Tournament of Books, Round Two: Long Way Down vs The Epic Crush of Genie Lo

Long Way Down by Jason Reynolds and The Epic Crush of Genie Lo by F. C. Yee are both unique Young Adult novels that capture diverse cultures.  Set in the San Francisco area, The Epic Crush of Genie Lo is full of Chinese mythology, comic dialogue, high school humor and features a strong Chinese American female protagonist. Long Way Down is a verse novel that deals with gun violence in the African American community.


In Long Way Down, the beauty of the poetry, the placement of words upon each page and the gray graphics present a work of art.  The character of Will comes alive as the elevator descends and a ghost enters on each floor. Once I started reading I could not put the novel down. It was hard for me to get through The Epic Crush of Genie Lo since I found the characters annoying.

The words in Long Way Down flow smoothly which showed a lot of effort on the part of the author. Writing poetry and causing an emotional response is not an easy task. I found the writing in The Epic Crush of Genie Lo jarring and disjointed.

The moods of both books are a study in contrasting tones. Although Genie and Quentin must battle ferocious demons the plot is spiced with humor and outrageous situations and the readers leaves with a feeling of lightness. Long Way Down slams the reader with its gritty realism and senseless violence. The ending took my breath away and left me with strong motivation to discuss the book with teen readers.

And the winner is…


Long Way Down by Jason Reynolds

The writing, style of presentation and impact are the factors that influence my choice of Long Way Down as the winner.  Long Way Down will stand the test of time as an outstanding work of Young Adult fiction.


Back to Round Two, Bracket Four

Onto Round Two, Bracket Six


Tournament of Books, Round Two: One of Us Is Lying vs Strange the Dreamer

OK, so this was a tough one.  It couldn’t be an easy decision where one book is definitely superior than the other.  But I guess that’s the woes of a round 2 reviewer. I won’t go into a long summary as you’ve already read through those in round 1.  I’ll just throw a few thoughts at you.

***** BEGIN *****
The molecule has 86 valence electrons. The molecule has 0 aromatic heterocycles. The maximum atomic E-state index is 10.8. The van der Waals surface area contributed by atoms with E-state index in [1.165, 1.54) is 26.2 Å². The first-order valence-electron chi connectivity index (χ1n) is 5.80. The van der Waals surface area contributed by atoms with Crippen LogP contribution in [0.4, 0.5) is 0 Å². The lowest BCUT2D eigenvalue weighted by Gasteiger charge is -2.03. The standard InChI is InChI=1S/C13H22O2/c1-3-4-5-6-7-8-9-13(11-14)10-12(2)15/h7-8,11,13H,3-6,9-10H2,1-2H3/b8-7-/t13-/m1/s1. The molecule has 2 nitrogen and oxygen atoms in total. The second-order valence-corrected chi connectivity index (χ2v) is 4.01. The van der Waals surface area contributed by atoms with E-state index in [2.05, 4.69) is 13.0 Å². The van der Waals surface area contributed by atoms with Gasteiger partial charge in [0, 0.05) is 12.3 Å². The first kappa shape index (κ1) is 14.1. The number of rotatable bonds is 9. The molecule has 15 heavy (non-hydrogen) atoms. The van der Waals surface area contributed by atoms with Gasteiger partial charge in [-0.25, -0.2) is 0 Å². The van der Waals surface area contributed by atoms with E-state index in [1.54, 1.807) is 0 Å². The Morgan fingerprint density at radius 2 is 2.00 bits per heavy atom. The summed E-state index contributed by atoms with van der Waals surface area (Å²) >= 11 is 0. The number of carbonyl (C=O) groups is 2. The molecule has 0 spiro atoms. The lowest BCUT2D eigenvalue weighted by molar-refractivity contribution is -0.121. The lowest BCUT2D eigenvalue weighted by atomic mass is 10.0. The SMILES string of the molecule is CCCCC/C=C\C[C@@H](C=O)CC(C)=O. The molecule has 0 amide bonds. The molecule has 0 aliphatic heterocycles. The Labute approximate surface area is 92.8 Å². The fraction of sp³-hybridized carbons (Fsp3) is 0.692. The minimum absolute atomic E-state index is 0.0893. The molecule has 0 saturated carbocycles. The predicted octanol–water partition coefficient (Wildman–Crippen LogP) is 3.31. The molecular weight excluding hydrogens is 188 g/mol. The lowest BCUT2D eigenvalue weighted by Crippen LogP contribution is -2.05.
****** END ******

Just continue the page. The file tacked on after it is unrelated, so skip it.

One of Us is Lying by Karen M McManus

51BgoE+i2UL._SX351_BO1,204,203,200_Let’s start with One of Us is Lying by Karen M. McManus.  First of all, I love that this book is a mystery/thriller type of story.  This is such an underrepresented genre in teen books. So right away, I was excited that I got to read this book.  Even more exciting is that is was great. I kept seeing reviewers describe this as a Breakfast Club-esqe book.  Let me stop you all right there.  Yes, the drama starts in detention.  Yes, the characters are pretty much your basic teen trope templates.  Simon, the victim, even mentions that the four fit into the predictable character categories of most teen movies.  But aside from those two similarities, this book is absolutely nothing like The Breakfast Club.  Throughout the investigation of Simon’s death, Bronwyn, Nate, Cooper, and Addy have the suspect light put on them for a variety of reasons, mostly circumstantial.  McManus manages to create a feeling of confidence and predictability that is shattered with each new piece of evidence. It’s an interesting feeling know that only the killer knows what truly happened.  The rest of the cast of characters are in the dark, same as you. There are some secondary plot points like trauma-fueled romances and unnecessary family drama that feel like filler and don’t really add much to the story.  I took another arbitrary point off for the nice, neat ending. McManus really wrapped this story up with a super shiny bow. I expected more devastation and destruction after such an intense investigation.

Strange the Dreamer by Laini Taylor

strange the dreamerMoving on to Stranger the Dreamer by Laini Taylor.  This one has a bit of bias attached to it as I adore Taylor’s “Daughter of Smoke and Bone” series.  Before getting into the plot details and the like, I will say that Strange the Dreamer has a more much literary writing style.  When comparing the two books, One of Us is Lying feels more like a mainstream psychological thriller while Strange the Dreamer is more like something that would get an Oscar nod and have a limited theater release.  Taylor writes very lyrically. Very rarely is she simply telling something. Her words paint a clear picture of this fantastical world.  Taylor also utilizes a few fantasy trope characters like McManus and her high school students. Lazlo is the outsider who is given a hero’s chance to save the day. Sarai is the beautiful outcast struggling with her identity that history states should be evil.  The book starts on the slow side, but eventually gains some momentum. There are also some predictable twists that astute readers can pick up on earlier than Taylor’s intention. A big plus for Taylor is that unlike McManus, she has a book 2 coming up so she didn’t need to create a tidy ending.  The ending of Strange the Dreamer is probably the most exciting part of the book, seeing how everything has come together to one point.